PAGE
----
Moving Deckchairs On The Titanic: Drug Policy Reform in the UK

Source: Adrian Pingstone

We are first and second authors on a paper titled “Illegal drugs in the UK: Is it time for considered legalisation to improve public health?”, recently published in Drug Science, Policy and Law (see the link below). 

The paper was written by ourselves and co-author Richard Hammersley and in it we covered four possible policy positions on illegal drugs. These four positions are outlines below.


#1 Do Nothing?


Firstly, that we do nothing. This would seem to be the most attractive choice for politicians, as it involves next to no effort, and maintains the illusion that they’re “tackling the problem of drugs”.  


#2 Devil’s Advocate?


Secondly, we take the Devil’s Advocate role, and consider hard prohibition and the issues around introducing a policy of the prohibition of currently legal substances known to be harmful, such as tobacco and alcohol. This is certainly logical and reasonable, particularly when considering (for example) the number of tobacco- and alcohol-related deaths. However, a real obstacle to this is that alcohol is very culturally integrated here in the UK, and that most drinkers do not do so to excess. Nor must we lose sight of the amounts of money involved in both the alcohol and tobacco industries (the latter of these to a lesser extent these days but still formidable). And lastly, the malevolent influence of lobbyists for both industries cannot be overlooked either, making any moves to this end unlikely in the extreme.


#3 Legalisation-lite?


Thirdly, we consider the decriminalisation of some or all currently controlled substances; many people appear to regard this as much the same as legalisation, or indeed, “legalisation-lite”. We took a hard line on decriminalisation in the paper, making the point that a decriminalised drug is really neither one thing (legal) nor another (illegal) and therefore depends on the goodwill and cooperation of many agencies, in particular the police (goodwill that – theoretically - could disappear at any time). This lack of clarity also leaves an open door to organised crime, and therefore many of the problems associated with reliance on the black market we are experiencing currently.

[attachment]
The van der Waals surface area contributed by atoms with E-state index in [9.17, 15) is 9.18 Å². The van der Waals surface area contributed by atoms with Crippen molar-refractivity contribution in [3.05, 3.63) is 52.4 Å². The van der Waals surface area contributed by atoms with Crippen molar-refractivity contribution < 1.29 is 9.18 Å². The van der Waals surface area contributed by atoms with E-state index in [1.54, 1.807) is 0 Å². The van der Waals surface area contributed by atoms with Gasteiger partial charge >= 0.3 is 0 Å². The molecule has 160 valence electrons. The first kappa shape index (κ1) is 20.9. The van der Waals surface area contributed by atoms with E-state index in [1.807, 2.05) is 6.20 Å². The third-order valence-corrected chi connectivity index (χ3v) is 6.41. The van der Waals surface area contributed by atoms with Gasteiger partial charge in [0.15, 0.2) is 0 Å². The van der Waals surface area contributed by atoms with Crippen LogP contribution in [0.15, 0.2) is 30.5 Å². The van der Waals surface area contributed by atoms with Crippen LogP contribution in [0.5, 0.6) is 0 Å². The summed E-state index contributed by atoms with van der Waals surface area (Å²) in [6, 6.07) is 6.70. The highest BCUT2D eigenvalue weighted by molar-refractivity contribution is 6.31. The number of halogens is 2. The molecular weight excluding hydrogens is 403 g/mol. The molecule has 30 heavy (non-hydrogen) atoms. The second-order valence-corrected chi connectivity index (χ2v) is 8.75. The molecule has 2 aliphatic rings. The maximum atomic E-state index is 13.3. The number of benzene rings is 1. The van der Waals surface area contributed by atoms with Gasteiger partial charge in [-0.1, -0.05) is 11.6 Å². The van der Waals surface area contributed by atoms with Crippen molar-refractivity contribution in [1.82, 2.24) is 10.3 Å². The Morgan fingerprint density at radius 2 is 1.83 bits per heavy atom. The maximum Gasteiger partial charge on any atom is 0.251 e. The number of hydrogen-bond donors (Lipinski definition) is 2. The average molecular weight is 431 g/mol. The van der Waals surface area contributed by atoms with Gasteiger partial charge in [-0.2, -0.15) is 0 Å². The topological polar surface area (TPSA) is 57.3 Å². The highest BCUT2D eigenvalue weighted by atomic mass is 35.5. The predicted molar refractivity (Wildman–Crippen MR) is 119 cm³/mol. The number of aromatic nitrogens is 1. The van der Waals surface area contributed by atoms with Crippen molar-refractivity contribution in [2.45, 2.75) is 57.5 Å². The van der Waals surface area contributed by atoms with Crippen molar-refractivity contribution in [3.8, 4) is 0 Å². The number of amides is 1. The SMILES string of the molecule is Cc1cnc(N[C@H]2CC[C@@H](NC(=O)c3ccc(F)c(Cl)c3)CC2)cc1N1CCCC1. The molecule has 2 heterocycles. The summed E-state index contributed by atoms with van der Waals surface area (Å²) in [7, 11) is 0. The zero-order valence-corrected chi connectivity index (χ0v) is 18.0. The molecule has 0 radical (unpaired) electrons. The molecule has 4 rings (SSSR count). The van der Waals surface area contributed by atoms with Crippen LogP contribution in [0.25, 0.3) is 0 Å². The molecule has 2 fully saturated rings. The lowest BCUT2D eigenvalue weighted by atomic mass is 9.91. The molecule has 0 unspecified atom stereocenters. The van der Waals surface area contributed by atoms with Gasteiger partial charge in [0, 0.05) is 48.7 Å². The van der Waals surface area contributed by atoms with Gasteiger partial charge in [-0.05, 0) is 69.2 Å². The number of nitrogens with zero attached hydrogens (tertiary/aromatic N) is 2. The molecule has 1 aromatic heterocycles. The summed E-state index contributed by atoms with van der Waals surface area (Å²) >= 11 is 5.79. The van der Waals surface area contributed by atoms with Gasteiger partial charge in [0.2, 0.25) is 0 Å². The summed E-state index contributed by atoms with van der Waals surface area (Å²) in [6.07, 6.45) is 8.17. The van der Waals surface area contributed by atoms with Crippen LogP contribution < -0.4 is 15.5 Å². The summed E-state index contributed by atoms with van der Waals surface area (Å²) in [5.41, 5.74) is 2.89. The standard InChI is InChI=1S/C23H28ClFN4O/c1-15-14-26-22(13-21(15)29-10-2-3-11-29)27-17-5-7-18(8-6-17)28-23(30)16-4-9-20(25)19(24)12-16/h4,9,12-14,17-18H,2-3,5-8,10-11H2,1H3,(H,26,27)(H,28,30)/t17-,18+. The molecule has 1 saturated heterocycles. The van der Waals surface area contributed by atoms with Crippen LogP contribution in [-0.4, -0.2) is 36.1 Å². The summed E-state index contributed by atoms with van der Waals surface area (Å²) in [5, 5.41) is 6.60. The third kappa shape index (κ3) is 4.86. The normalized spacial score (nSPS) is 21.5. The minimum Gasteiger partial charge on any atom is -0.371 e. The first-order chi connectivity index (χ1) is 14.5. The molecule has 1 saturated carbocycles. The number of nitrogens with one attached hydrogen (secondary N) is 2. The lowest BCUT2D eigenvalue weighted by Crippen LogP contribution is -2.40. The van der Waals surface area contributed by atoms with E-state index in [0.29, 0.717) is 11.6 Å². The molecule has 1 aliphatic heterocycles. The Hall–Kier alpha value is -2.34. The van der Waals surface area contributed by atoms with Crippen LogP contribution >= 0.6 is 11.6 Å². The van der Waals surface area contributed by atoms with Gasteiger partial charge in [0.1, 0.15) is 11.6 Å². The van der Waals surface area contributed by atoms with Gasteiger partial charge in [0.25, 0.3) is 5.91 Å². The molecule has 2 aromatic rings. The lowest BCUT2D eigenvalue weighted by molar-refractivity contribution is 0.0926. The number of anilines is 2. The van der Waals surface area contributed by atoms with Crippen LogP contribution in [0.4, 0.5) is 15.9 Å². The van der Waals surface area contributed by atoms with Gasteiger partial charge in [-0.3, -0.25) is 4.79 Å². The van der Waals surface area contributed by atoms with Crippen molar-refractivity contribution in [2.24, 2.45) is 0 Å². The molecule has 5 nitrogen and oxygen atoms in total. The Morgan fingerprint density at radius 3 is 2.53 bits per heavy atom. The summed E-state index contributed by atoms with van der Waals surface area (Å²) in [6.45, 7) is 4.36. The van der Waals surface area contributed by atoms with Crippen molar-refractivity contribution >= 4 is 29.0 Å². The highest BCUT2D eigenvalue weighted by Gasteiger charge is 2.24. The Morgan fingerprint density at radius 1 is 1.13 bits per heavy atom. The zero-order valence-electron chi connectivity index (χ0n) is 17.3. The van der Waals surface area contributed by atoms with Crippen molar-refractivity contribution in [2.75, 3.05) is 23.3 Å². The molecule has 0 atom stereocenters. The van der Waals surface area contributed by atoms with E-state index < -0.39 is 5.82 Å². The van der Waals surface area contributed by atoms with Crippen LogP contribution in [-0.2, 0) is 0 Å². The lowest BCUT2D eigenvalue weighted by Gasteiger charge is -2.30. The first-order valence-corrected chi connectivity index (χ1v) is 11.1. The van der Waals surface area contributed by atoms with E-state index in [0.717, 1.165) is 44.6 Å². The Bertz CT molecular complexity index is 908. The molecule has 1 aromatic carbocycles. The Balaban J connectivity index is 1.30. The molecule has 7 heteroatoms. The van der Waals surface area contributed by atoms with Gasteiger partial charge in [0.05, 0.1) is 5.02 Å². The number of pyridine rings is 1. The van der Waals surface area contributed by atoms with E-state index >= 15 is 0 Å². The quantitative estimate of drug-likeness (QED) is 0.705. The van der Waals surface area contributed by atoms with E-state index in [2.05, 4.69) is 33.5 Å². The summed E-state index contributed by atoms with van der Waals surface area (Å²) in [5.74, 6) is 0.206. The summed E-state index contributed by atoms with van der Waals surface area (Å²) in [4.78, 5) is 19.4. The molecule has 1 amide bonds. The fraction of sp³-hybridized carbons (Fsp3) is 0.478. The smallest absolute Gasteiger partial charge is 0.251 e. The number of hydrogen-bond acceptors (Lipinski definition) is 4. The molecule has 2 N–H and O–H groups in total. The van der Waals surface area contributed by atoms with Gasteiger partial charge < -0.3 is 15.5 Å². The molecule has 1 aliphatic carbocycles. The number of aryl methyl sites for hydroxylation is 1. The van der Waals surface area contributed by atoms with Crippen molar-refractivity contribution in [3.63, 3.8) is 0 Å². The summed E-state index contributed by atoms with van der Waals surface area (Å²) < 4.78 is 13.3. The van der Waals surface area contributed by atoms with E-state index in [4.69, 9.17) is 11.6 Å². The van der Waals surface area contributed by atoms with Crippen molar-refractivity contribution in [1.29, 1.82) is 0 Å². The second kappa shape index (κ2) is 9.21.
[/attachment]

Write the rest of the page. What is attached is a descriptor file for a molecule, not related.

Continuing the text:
#4 A Blunt Approach?


Fourthly, that we legalise some or all currently controlled substances. This was the preferred authorial position, although we would now admit in hindsight that it is taking a blunt “either/or” approach to the matter and that ultimately this is somewhat lacking in finesse and nuance. 


It’s Time We looked Seriously At Trying Something Completely New


Here in Scotland, drug deaths go up year-on-year (NRS, 2020) and user numbers slowly continue to climb (Gov.UK, 2021), meaning that all of the effort being expended on the matter – initiatives, task forces, working groups and all the rest of it - is somewhat akin to moving around the deckchairs on The Titanic. Nobody seems to know what to do. Nothing tried thus far has worked, and to continue doing the same thing and expecting a different outcome is clearly nonsensical: it’s time we looked seriously at trying something completely new. 




What we didn’t cover in the original paper, is that there is also some scope for a fifth option involving a hybridization of decriminalisation and legalisation. This sounds unwieldy, but would simply involve legalisation of the “mass consumption” substances and those not commonly associated with addiction (e.g. cannabis, MDMA, psilocybin) and the decriminalisation of those substances generally considered to have more problematic associations (e.g. heroin and cocaine). On the face of it, this is an attractive option, as it legalises the “nice” drugs and semi-legalises the “bad” ones. However, an obvious issue here is who decides – and on what basis they make the decision – which are “good” drugs and which are “bad” ones, as (to give one example) it has been demonstrated that heroin – the “baddest” of the “bad” drugs – can in fact be used over a long period of time without any particularly serious negative outcomes (Shewan & Dalgarno, 2005).


Prohibition: A Complete And Total Failure